We have made two innovations. First, is the preparation of the chemical used for making Exondys 51 called ‘MorpholinoOligo nucleotides or morpholino’, with indigenously available technology. The second is developing a formulation that makes Drisapersen usable for the treatment of DMD by reducing its dosage and toxicity. 

Please elaborate further on your innovation. 

‘MorpholinoOligo nucleotides or morpholinos’ are used for gene silencing. They target the wrong gene and eventually control its functions. Exondys 51 has been made with this organic chemical. Our initial challenge was to prepare this since it was a patented technology.

However, my lab has been working on the preparation of this chemical since 2006. Finally, we could make it. Today, we are the only other group globally that knows how to do it. We received rights from the United States Patent and Trademark Office in 2018. However, we can make only a small quantity of 2 mg or 3 mg as we are a research institute.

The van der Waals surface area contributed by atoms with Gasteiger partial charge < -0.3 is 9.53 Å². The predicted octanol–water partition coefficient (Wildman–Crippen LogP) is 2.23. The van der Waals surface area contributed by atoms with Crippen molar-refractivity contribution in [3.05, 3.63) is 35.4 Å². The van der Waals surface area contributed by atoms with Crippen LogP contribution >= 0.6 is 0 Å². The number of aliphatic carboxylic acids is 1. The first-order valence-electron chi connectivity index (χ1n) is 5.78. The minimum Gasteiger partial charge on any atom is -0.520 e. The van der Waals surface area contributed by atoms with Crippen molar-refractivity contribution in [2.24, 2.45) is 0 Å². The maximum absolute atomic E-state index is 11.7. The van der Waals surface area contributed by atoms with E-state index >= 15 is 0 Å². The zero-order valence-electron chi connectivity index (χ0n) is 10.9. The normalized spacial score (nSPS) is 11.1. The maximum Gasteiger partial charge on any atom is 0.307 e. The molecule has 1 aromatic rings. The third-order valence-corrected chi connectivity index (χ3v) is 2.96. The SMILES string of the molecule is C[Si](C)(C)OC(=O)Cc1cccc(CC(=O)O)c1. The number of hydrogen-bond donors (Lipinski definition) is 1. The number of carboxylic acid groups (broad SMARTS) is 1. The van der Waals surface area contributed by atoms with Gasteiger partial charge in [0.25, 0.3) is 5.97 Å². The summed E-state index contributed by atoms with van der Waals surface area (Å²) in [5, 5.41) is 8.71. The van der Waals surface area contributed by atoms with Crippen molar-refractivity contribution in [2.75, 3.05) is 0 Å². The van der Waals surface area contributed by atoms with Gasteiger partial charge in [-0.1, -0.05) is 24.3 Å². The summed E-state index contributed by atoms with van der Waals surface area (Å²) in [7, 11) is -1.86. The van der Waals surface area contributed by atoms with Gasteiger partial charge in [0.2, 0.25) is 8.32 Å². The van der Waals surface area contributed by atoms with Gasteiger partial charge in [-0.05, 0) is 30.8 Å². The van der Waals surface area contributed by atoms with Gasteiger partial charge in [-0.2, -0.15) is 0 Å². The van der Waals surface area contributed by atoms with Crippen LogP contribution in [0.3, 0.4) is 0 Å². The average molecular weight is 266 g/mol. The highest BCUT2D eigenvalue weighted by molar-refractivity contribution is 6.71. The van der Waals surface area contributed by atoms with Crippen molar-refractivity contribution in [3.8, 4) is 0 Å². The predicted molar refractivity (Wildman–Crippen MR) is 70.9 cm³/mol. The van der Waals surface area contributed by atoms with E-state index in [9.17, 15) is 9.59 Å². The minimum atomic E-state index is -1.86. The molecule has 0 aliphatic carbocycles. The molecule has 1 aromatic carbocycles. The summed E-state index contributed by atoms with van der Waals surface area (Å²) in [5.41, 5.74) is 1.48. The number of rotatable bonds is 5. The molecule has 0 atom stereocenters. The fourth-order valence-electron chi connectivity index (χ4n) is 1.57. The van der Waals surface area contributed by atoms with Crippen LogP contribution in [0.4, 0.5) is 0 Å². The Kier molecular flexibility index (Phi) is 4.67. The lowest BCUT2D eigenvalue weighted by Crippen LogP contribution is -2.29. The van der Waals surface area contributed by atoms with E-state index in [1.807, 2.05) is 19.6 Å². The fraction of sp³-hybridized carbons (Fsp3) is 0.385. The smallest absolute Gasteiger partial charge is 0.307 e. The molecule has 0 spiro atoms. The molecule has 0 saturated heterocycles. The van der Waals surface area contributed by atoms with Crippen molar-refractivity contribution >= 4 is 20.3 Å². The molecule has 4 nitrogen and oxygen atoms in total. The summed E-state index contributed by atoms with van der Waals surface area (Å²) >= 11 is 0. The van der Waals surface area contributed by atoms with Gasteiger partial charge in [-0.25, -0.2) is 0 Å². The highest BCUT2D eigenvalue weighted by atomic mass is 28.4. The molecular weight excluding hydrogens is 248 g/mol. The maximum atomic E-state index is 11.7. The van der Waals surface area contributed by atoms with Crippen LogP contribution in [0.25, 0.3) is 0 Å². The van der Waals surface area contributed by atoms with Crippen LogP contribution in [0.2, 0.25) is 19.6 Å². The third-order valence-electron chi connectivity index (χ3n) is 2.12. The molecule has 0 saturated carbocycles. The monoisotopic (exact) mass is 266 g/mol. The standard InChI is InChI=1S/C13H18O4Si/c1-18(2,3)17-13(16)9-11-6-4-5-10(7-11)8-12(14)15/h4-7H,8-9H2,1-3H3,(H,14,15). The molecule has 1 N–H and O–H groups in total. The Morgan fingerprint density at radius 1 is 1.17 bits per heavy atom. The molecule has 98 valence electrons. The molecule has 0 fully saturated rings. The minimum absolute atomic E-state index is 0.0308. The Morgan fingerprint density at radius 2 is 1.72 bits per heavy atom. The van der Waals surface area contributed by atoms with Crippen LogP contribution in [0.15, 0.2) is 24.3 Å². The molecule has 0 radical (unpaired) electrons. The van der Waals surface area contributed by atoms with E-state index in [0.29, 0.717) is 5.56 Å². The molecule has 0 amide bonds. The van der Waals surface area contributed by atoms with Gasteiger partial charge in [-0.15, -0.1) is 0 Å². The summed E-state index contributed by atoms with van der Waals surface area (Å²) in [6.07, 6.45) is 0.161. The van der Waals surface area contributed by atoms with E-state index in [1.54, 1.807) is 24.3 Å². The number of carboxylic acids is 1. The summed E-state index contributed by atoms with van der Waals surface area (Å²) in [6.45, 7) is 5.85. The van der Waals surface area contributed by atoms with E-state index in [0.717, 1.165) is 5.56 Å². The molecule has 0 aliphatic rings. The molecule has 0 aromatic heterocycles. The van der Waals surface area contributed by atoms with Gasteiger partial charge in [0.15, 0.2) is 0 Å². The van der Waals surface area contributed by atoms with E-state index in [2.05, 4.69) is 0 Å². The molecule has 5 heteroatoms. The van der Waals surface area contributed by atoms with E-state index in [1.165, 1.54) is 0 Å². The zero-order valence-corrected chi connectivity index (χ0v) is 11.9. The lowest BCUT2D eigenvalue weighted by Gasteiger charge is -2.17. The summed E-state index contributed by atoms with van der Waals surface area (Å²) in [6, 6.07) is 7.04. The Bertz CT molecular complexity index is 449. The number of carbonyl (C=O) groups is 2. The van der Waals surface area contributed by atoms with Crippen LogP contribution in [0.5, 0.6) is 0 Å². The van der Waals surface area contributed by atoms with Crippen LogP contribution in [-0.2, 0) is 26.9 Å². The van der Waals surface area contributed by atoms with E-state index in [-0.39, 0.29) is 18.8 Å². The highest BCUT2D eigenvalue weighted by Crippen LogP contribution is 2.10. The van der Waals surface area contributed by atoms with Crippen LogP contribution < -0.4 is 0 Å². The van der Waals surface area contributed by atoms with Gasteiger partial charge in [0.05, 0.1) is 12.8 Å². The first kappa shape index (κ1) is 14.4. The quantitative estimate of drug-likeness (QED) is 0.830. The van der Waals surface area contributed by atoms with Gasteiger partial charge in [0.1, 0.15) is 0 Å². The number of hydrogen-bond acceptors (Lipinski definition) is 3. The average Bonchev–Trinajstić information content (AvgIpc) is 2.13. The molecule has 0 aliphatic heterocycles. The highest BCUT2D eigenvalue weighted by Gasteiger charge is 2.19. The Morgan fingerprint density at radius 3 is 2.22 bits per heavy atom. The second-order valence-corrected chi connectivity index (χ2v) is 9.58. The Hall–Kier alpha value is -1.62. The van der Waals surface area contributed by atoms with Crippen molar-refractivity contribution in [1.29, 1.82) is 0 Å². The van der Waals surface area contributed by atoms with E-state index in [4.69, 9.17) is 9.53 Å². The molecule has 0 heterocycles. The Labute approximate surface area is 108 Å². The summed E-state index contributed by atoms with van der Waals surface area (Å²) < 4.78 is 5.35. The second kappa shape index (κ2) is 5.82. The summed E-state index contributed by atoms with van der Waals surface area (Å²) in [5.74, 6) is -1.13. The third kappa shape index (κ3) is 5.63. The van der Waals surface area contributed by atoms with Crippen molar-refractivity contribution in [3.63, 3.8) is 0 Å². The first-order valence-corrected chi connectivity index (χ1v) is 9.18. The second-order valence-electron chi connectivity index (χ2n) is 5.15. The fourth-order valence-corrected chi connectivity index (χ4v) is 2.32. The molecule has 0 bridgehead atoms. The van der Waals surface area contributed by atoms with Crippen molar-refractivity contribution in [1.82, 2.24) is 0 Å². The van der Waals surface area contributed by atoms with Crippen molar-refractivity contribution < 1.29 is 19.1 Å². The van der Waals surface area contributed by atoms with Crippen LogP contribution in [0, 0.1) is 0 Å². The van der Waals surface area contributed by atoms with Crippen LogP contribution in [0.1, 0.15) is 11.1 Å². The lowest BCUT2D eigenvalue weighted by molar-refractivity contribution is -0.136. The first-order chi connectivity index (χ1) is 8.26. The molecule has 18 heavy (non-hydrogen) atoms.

This therapy has been approved also by the Drug Controller General of India (DCGI). We can and need to manufacture the drug in India and scale up its production to save our children’s lives. Parent forums are also coming forward to support this technology in our country. The initial assessment of the Indian drug indicates a pricing of about Rs 15 lakh annually, which is expected to go down further with bulk production. 

There is also another drug called Drisapersen developed to treat DMD. However, it is required to be administered in high doses to the patient. This develops toxicity and it has thus not been prescribed by FDA, even though it managed to pass some of the initial pre-clinical tests.